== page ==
Starboard Value, an activist investor, has nominated a minority slate for Box Inc.’s board of directors, pitting its nominees against Chief Executive Officer Aaron Levie and two other directors up for re-election this year.
In a letter to the software company’s shareholders, Starboard stated that it has proposed four directors for the three seats to be voted on. The additional nominee will provide Starboard with some wiggle room if Box increases the number of seats up for grabs before the annual general meeting.
Starboard, which owns about 8% of Box, stated in its most recent letter that it invested in the company two years ago because there was a clear opportunity to drive profitability, improve capital allocation, and improve governance in order to close the valuation gap Box trades at relative to its peers. The New York-based hedge fund claims that despite repeated promises from management and the board, the company’s performance has not improved sufficiently since then.
According to its website, Box is a cloud content management and file sharing service for businesses based in Redwood City, California. Among its clients are AstraZeneca Plc, General Electric Co., and Morgan Stanley.
Starboard has a history of wanting the CEOs of the companies in which it invests to serve on their boards. If Levie, the company’s co-founder, is voted off the board, Starboard may seek to expand it in order to create a seat for Box’s CEO. Dana Evan, who has been on the board since 2011, and Peter Leav, who joined in 2019, are the other Box directors up for re-election, in addition to Levie.
Evan is a former Verisign Inc. CFO and has served on the boards of Proofpoint Inc. and Domo Inc., among other technology companies. Leav, the CEO of McAfee Inc., is also a member of the company’s board of directors. He was previously the CEO of BMC Software Inc. and Polycom Inc., as well as a member of the Proofpoint board of directors.
Box said in a statement on Monday that Starboard misrepresented the company’s progress toward delivering profitable growth and improving corporate governance. Among these efforts are the separation of the chairman and CEO roles, as well as the appointment of six new directors since 2018 with “significant public experience serving as directors and C-suite executives of multi-billion dollar publicly traded” software as a service companies.
The company stated that it will continue to work with Starboard but does not believe that additional board changes are required. It stated that it was on track to achieve revenue growth of up to 16% by 2024 and operating margins of up to 27% during the same time period.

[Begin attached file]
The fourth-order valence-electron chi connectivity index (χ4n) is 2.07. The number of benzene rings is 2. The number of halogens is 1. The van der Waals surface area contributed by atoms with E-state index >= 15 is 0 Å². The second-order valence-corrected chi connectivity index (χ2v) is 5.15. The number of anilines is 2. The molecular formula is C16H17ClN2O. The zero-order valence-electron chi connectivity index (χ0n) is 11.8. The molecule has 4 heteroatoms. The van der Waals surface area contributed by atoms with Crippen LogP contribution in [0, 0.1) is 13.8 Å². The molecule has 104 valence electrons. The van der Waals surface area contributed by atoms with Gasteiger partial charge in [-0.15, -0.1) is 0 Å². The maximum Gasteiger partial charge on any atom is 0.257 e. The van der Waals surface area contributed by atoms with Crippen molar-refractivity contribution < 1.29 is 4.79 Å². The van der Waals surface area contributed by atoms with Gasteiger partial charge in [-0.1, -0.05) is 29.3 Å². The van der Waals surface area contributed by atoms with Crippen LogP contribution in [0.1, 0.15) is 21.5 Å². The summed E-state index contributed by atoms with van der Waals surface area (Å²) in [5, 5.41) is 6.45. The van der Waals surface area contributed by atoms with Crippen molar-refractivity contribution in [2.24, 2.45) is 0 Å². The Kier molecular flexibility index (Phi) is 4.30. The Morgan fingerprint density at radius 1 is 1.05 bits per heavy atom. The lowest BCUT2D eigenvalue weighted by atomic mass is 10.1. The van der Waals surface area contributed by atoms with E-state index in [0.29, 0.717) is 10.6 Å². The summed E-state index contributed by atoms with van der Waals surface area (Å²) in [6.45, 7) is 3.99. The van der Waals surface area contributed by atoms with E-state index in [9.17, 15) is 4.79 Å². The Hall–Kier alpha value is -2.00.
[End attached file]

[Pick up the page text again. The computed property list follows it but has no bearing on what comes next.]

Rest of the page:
Feld, who has served on the boards of several technology companies, former Intel Corp. Chief Marketing Officer Deborah Conrad, former AT&T Inc. executive Xavier Williams, and John McCormack, who was CEO of Websense and other tech firms, are among the nominees for Starboard. The nominees have extensive experience in the technology industry and will work to ensure that the interests of all shareholders are “of the utmost importance,” according to Feld.
The activist investor stated last week that it intended to nominate directors but did not elaborate. The move comes one year after Starboard reached an agreement with the company that resulted in the appointment of three new directors. Starboard believes that more oversight is required right now.
Starboard expressed particular concern about two recent financing transactions that it believes were unnecessary, most recently in April when Box agreed to issue $500 million in convertible shares to KKR & Co. in exchange for a board seat. Box has stated that the proceeds of the transaction will be used to repurchase common stock. The securities issued represent more than 10% of Box’s outstanding shares and obligate KKR to vote in accordance with any board recommendations.
Feld stated in the new letter that the transaction serves no business purpose and was done to “buy the vote” and dilute the voice of common shareholders in the face of a potential proxy fight with Starboard.
Box announced last week that the deal with KKR was the result of a strategic review overseen by a board committee, including the directors Starboard supported in 2020, and that shareholders will be able to choose whether to sell down their stakes or participate in any upside potential with the private equity firm as a committed partner.